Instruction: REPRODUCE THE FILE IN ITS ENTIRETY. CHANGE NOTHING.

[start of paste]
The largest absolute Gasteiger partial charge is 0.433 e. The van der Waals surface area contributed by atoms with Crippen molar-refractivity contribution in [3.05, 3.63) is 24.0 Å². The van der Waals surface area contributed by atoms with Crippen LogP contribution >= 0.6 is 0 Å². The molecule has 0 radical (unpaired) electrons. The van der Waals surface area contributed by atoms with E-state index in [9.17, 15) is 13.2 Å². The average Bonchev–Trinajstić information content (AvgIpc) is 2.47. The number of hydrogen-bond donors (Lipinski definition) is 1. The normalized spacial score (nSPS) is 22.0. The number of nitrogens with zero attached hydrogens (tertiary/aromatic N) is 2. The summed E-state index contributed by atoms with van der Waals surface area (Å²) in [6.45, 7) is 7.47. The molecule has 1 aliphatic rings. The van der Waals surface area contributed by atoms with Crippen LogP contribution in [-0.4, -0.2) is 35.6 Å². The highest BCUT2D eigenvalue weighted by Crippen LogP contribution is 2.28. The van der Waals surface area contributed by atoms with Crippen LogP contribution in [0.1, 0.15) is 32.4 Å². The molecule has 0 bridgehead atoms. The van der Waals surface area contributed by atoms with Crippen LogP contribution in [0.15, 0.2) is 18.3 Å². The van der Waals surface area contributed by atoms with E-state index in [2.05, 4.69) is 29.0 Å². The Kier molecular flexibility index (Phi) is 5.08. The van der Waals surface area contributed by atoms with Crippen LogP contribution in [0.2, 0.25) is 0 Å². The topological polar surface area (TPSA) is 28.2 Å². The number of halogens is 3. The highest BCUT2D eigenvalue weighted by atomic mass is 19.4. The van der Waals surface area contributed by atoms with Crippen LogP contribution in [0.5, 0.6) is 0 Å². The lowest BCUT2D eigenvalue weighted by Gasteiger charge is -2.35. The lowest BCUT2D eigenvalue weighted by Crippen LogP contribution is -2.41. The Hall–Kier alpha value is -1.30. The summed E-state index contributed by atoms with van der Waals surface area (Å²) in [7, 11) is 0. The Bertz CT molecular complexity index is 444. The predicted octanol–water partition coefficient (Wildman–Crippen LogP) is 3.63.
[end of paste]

The largest absolute Gasteiger partial charge is 0.433 e. The van der Waals surface area contributed by atoms with Crippen molar-refractivity contribution in [3.05, 3.63) is 24.0 Å². The van der Waals surface area contributed by atoms with Crippen LogP contribution >= 0.6 is 0 Å². The molecule has 0 radical (unpaired) electrons. The van der Waals surface area contributed by atoms with E-state index in [9.17, 15) is 13.2 Å². The average Bonchev–Trinajstić information content (AvgIpc) is 2.47. The number of hydrogen-bond donors (Lipinski definition) is 1. The normalized spacial score (nSPS) is 22.0. The number of nitrogens with zero attached hydrogens (tertiary/aromatic N) is 2. The summed E-state index contributed by atoms with van der Waals surface area (Å²) in [6.45, 7) is 7.47. The molecule has 1 aliphatic rings. The van der Waals surface area contributed by atoms with Crippen LogP contribution in [-0.4, -0.2) is 35.6 Å². The highest BCUT2D eigenvalue weighted by Crippen LogP contribution is 2.28. The van der Waals surface area contributed by atoms with Crippen LogP contribution in [0.1, 0.15) is 32.4 Å². The molecule has 0 bridgehead atoms. The van der Waals surface area contributed by atoms with Crippen LogP contribution in [0.15, 0.2) is 18.3 Å². The van der Waals surface area contributed by atoms with E-state index in [2.05, 4.69) is 29.0 Å². The Kier molecular flexibility index (Phi) is 5.08. The van der Waals surface area contributed by atoms with Crippen LogP contribution in [0.2, 0.25) is 0 Å². The topological polar surface area (TPSA) is 28.2 Å². The number of halogens is 3. The highest BCUT2D eigenvalue weighted by atomic mass is 19.4. The van der Waals surface area contributed by atoms with Crippen LogP contribution in [0.5, 0.6) is 0 Å². The lowest BCUT2D eigenvalue weighted by Gasteiger charge is -2.35. The lowest BCUT2D eigenvalue weighted by Crippen LogP contribution is -2.41. The Hall–Kier alpha value is -1.30. The summed E-state index contributed by atoms with van der Waals surface area (Å²) in [7, 11) is 0. The Bertz CT molecular complexity index is 444. The predicted octanol–water partition coefficient (Wildman–Crippen LogP) is 3.63.